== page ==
6 July 2005
Media release – for immediate release
Massive response to Katherine Mansfield Writer’s Award
Competition for the Bank of New Zealand Katherine Mansfield Writer’s Awards just got a whole lot keener.
More than 660 entries for the Novice category - well over double the number of last year’s entries - were received by the Bank. Secondary school students competing for the Young Writer’s award are also up against more than twice as many of their peers around the country, compared to 2004. More than 500 entries for the Premier category were received, an increase of 33 percent on last year.
Novice category judge, Norman Bilbrough, says the boom in creative writing courses is a major influencing factor. ‘The accessibility of these courses has meant women in particular are trying writing for themselves,’ says Mr Bilbrough who is also a creative writing teacher.
The Novice category is only open to entrants who have not previously had creative writing broadcast or published for payment.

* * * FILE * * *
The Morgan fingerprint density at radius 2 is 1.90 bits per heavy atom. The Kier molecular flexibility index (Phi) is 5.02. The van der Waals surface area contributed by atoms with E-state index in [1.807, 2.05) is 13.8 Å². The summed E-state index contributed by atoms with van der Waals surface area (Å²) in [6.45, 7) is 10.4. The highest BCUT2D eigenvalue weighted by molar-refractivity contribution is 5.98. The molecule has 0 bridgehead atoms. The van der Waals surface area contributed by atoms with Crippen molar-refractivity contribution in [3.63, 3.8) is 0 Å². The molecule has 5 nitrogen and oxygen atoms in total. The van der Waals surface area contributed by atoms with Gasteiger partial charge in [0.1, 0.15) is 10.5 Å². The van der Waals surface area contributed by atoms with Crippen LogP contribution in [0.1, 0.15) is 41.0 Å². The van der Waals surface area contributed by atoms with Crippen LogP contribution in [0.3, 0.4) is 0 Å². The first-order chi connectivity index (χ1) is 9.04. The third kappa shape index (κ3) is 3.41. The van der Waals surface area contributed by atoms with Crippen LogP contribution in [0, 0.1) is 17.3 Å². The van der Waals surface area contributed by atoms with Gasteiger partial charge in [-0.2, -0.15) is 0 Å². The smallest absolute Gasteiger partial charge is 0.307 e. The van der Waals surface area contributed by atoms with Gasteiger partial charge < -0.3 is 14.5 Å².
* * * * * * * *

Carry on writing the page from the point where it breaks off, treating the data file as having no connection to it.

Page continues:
Bank of New Zealand Sponsorship Manager, Richard Allen says the growth in the number of entries has been a pleasant surprise.
‘We processed a massive amount of entries in the last three days before closing date of 30 June.’
Mr Allen says he is particularly pleased with the increased level in participation from secondary schools.
‘The Awards are all about fostering new writing talent, so it was important to make sure students from as many schools as possible took part in the competition – which they did.’
The Bank piloted a direct mail campaign to 50 schools this year which outlined the benefits of entering for the award to teacher, school and student. To assist schools, a number of writer’s tips and teacher notes were posted onto the Bank’s website.
Marilyn Duckworth – Premier category judge, Norman Bilbrough – Novice category judge and Joy Cowley – Young Writer’s category judge, will now read the stories and select one winner each.
The Premier Award carries a prize of $10,000.
Bank of New Zealand has been the sole sponsor of the Katherine Mansfield Awards since they began in 1959. The awards and the Bank’s relationship with the Beauchamp family have historical significance: Katherine Mansfield’s father, Sir Harold Beauchamp, was the first Chairman of the Bank of New Zealand, a role he held for 17 years.
The winners will be announced at an Awards ceremony to be held on 13 October at the New Zealand Academy of Fine Arts in Wellington.